Ajanta Caves - Ellora Caves : Information Portal

Ajanta Caves details - Cave 9, 10, 11

Cave 9:
This cave has a Chaitya gathering hall. There are two early paintings, which survive.
Frieze Of Animals And Herdsmen
Naga Worshippers
Giant Horseshoe Window

There is a Giant Horse-Shoe Window on the façade. The carving of this window suggests that it copied a wooden structure of the same time. The pillars and the slanting eight-sided columns are also copied from wooden structures of earlier times.

Cave 10:
This is of about the same time as cave 9. It has a similar shape. The large chaitya gathering hall is 28.5m X 12.3m wide and 11m high. It has a stupa shrine at the ambulating passage around the symbolic stupa.

King With His Retinue:

The paintings in this cave show resemblance with the relief carvings at sanchi in central India of the 2nd century B.C. The painting on the left wall shows the King with his Retinue, worshiping the Buddha tree. The royal party stops at the stupa and then passes through a gateway.
On the right wall are the series of large wall paintings. One shows the Shada-danta jataka, with the Buddha in his elephant incarnation. This is a crowded scene, but each figure is clearly distinguished from the other. The whole crowd is in movement.
In one scene are shown Elephantas in the jungle, with a six-tusked elephant, which is supposed to be a previous incarnation of the Buddha. The animals are beautifully drawn and the large space of the forests, with its thick foliage and trees, is contrasted to the houses on the side.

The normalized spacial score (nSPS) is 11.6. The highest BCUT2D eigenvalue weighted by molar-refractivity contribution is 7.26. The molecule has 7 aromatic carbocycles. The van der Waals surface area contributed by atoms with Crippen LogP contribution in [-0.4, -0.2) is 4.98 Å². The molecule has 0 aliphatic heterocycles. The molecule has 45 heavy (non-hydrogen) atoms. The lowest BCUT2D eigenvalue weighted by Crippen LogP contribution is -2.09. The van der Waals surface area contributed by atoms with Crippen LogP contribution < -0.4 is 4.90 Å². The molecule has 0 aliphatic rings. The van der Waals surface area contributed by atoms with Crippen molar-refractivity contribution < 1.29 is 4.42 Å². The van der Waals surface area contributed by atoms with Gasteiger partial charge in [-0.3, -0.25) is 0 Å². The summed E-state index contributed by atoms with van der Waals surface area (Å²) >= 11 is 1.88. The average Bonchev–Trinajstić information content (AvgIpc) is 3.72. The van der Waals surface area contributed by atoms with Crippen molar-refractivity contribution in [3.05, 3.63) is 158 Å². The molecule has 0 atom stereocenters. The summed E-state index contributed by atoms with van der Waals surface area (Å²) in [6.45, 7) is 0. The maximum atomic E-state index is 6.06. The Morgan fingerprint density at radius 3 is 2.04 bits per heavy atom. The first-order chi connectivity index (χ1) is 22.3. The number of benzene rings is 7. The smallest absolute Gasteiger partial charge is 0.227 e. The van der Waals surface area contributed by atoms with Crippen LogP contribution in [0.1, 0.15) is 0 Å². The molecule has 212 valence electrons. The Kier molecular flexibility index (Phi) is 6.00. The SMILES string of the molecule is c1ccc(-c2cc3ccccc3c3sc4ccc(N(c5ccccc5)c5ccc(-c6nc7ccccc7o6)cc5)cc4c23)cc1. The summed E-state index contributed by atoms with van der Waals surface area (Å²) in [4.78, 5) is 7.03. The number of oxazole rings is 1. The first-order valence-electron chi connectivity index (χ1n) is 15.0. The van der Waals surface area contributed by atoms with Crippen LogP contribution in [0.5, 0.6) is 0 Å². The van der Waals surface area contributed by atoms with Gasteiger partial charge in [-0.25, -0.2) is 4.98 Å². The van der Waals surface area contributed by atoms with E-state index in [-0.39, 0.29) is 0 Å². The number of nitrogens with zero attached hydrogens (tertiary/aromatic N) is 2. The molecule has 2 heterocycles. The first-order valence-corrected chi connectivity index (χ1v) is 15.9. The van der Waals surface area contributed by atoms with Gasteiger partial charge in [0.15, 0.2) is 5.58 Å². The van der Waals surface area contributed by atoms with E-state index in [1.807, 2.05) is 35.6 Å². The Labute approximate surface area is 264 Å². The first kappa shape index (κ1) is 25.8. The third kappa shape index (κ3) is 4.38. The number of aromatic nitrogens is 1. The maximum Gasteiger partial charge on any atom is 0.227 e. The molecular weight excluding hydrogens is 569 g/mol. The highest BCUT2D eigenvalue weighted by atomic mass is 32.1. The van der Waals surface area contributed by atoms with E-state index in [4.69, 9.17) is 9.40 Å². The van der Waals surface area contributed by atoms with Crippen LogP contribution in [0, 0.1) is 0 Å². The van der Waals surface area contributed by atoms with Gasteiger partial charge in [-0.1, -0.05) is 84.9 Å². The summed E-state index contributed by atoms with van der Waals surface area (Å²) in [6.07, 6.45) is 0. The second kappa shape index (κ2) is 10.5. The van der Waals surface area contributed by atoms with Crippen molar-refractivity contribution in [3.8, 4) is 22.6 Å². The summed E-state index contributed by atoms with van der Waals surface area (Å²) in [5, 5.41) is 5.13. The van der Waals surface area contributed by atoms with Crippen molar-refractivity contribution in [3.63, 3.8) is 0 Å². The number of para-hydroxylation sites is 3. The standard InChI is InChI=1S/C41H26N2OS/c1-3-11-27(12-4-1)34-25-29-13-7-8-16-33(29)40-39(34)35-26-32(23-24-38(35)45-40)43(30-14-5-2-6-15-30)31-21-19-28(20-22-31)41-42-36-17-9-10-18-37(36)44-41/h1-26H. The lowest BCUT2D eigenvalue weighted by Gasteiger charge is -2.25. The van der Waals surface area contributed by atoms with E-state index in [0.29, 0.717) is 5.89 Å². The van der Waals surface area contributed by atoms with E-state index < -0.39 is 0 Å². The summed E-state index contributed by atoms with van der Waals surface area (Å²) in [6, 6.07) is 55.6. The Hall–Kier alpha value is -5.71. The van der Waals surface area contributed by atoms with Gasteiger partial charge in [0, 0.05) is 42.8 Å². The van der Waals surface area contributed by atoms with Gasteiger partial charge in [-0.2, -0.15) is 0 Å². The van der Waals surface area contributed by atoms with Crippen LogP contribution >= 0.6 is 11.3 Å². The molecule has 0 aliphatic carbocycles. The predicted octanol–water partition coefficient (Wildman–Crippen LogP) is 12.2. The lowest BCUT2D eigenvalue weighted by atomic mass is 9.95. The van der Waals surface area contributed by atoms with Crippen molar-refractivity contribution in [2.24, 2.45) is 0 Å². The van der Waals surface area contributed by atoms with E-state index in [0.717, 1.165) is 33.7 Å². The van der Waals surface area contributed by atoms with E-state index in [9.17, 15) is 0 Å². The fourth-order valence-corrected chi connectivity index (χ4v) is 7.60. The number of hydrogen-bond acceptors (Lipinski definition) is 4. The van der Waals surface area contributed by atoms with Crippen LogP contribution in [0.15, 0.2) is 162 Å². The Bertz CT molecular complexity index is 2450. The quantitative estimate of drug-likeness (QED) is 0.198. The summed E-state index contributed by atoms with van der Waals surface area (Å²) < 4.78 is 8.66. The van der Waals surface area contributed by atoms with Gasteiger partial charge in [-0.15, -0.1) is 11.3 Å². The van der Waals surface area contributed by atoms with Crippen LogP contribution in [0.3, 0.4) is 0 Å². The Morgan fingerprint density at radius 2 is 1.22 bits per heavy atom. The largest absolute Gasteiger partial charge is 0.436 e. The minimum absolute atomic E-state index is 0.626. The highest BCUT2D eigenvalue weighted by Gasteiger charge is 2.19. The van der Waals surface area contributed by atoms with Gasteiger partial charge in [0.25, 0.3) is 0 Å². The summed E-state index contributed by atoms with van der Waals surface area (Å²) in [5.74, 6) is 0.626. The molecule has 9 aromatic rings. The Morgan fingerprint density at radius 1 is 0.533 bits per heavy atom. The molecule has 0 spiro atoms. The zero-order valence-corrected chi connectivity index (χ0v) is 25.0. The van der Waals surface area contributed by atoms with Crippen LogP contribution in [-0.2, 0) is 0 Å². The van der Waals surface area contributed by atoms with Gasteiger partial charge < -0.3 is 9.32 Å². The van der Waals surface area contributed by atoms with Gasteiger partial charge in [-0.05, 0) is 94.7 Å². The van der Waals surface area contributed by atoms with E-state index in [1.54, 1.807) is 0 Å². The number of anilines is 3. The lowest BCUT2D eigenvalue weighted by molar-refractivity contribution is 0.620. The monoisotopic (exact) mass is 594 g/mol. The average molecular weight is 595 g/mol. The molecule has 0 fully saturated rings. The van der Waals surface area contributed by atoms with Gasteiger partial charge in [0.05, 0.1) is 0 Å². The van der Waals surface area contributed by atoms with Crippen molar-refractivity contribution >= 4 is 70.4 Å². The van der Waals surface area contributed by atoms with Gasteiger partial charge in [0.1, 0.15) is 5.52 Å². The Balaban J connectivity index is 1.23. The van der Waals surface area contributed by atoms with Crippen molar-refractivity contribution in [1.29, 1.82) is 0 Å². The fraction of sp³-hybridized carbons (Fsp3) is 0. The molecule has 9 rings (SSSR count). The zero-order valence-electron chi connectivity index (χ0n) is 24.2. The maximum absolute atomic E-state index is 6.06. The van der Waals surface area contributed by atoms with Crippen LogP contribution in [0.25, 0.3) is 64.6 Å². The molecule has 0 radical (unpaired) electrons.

In the second scene, the princess, seated on a stool, is shown fainting, because the six tusks of the elephant are brought to the king. The queen has wished that the elephant be killed. Now that his tusks are brought before the court, she faints at sight of them. The drama is manifestly painted.
One of the earliest masterpieces of the 1st century B.C. or 1st century A.D. has the simplicity, tenderness and grace of the early archaic art of Ajanta. The gracious figure in the pink and buff cloak surrounded by green aureole is emerging to cast blessings on mankind. Two monks kneel by his feet and the flying angels above his black head indicate that they are going to lift him to heaven. The umbrella on the top is symbolic of the protection he offers to all.
The painting Buddha and the one-eyed-monk show the devotion of the followers of the Enlightened one. The face and figure of the Buddha here as well as of the monk seem to be echoes of the heavy physical types of Gandhara art of northwest India. Only the flowing draperies have softened their contours. The aureole on the buddha's head and the closed eyes show a dreamy calm.
The Shyama-Jataka on a wall in this cave relates the story of where the bodhisattava was born as son of two blind parents, a hunter and his wife.

The Buddha in shrine of cave 11 is one of the earliest images at Ajanta. The important fact about this Buddha is that it is attached to a stupa. This means a compromise between stupa worship and image worship.
This cave is interesting, because it shows the transition from the earlier Hinayana to the later Mahayana Buddhist phase of worship. The round stupa has the images of the Buddha to its bare girth.

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